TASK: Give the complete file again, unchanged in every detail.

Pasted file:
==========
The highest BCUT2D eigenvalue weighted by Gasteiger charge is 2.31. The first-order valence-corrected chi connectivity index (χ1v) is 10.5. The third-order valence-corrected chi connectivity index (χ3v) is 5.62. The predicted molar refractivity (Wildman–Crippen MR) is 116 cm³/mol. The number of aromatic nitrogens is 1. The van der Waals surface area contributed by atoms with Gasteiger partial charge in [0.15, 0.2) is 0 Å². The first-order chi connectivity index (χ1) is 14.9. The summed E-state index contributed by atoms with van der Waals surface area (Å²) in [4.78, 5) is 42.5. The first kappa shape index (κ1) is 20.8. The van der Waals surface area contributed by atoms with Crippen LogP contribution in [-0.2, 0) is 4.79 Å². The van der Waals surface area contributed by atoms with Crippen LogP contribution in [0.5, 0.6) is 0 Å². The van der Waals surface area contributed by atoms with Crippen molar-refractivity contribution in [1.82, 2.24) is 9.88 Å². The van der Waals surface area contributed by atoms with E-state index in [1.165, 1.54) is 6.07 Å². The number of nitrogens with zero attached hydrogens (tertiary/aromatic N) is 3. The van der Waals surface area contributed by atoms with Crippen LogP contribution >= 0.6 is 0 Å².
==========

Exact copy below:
The highest BCUT2D eigenvalue weighted by Gasteiger charge is 2.31. The first-order valence-corrected chi connectivity index (χ1v) is 10.5. The third-order valence-corrected chi connectivity index (χ3v) is 5.62. The predicted molar refractivity (Wildman–Crippen MR) is 116 cm³/mol. The number of aromatic nitrogens is 1. The van der Waals surface area contributed by atoms with Gasteiger partial charge in [0.15, 0.2) is 0 Å². The first-order chi connectivity index (χ1) is 14.9. The summed E-state index contributed by atoms with van der Waals surface area (Å²) in [4.78, 5) is 42.5. The first kappa shape index (κ1) is 20.8. The van der Waals surface area contributed by atoms with Crippen LogP contribution in [-0.2, 0) is 4.79 Å². The van der Waals surface area contributed by atoms with Crippen LogP contribution in [0.5, 0.6) is 0 Å². The van der Waals surface area contributed by atoms with Crippen molar-refractivity contribution in [1.82, 2.24) is 9.88 Å². The van der Waals surface area contributed by atoms with E-state index in [1.165, 1.54) is 6.07 Å². The number of nitrogens with zero attached hydrogens (tertiary/aromatic N) is 3. The van der Waals surface area contributed by atoms with Crippen LogP contribution >= 0.6 is 0 Å².